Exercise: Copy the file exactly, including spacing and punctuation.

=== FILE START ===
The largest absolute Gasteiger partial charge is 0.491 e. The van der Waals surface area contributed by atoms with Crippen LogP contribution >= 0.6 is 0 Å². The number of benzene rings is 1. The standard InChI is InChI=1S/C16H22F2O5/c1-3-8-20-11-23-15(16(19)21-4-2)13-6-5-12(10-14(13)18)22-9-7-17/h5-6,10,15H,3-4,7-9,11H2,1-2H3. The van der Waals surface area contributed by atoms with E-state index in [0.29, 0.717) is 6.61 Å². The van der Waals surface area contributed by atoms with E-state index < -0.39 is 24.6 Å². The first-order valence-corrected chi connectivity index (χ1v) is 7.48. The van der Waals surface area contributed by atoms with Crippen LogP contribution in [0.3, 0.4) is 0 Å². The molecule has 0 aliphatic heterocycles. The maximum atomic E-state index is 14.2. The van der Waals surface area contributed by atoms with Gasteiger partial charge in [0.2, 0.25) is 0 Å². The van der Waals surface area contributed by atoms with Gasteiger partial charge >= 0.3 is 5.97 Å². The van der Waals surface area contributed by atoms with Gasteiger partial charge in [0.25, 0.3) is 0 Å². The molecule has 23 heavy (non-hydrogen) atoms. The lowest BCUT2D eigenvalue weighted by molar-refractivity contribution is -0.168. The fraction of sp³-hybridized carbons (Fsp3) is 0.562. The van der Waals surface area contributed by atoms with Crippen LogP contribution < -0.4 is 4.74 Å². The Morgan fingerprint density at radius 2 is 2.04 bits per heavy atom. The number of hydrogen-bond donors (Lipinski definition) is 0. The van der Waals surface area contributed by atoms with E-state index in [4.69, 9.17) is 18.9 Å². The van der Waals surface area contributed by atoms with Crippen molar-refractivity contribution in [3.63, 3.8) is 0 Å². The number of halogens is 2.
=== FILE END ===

The largest absolute Gasteiger partial charge is 0.491 e. The van der Waals surface area contributed by atoms with Crippen LogP contribution >= 0.6 is 0 Å². The number of benzene rings is 1. The standard InChI is InChI=1S/C16H22F2O5/c1-3-8-20-11-23-15(16(19)21-4-2)13-6-5-12(10-14(13)18)22-9-7-17/h5-6,10,15H,3-4,7-9,11H2,1-2H3. The van der Waals surface area contributed by atoms with E-state index in [0.29, 0.717) is 6.61 Å². The van der Waals surface area contributed by atoms with E-state index < -0.39 is 24.6 Å². The first-order valence-corrected chi connectivity index (χ1v) is 7.48. The van der Waals surface area contributed by atoms with Crippen LogP contribution in [0.3, 0.4) is 0 Å². The molecule has 0 aliphatic heterocycles. The maximum atomic E-state index is 14.2. The van der Waals surface area contributed by atoms with Gasteiger partial charge in [0.2, 0.25) is 0 Å². The van der Waals surface area contributed by atoms with Gasteiger partial charge >= 0.3 is 5.97 Å². The van der Waals surface area contributed by atoms with Gasteiger partial charge in [0.25, 0.3) is 0 Å². The molecule has 23 heavy (non-hydrogen) atoms. The lowest BCUT2D eigenvalue weighted by molar-refractivity contribution is -0.168. The fraction of sp³-hybridized carbons (Fsp3) is 0.562. The van der Waals surface area contributed by atoms with Crippen LogP contribution < -0.4 is 4.74 Å². The Morgan fingerprint density at radius 2 is 2.04 bits per heavy atom. The number of hydrogen-bond donors (Lipinski definition) is 0. The van der Waals surface area contributed by atoms with E-state index in [4.69, 9.17) is 18.9 Å². The van der Waals surface area contributed by atoms with Crippen molar-refractivity contribution in [3.63, 3.8) is 0 Å². The number of halogens is 2.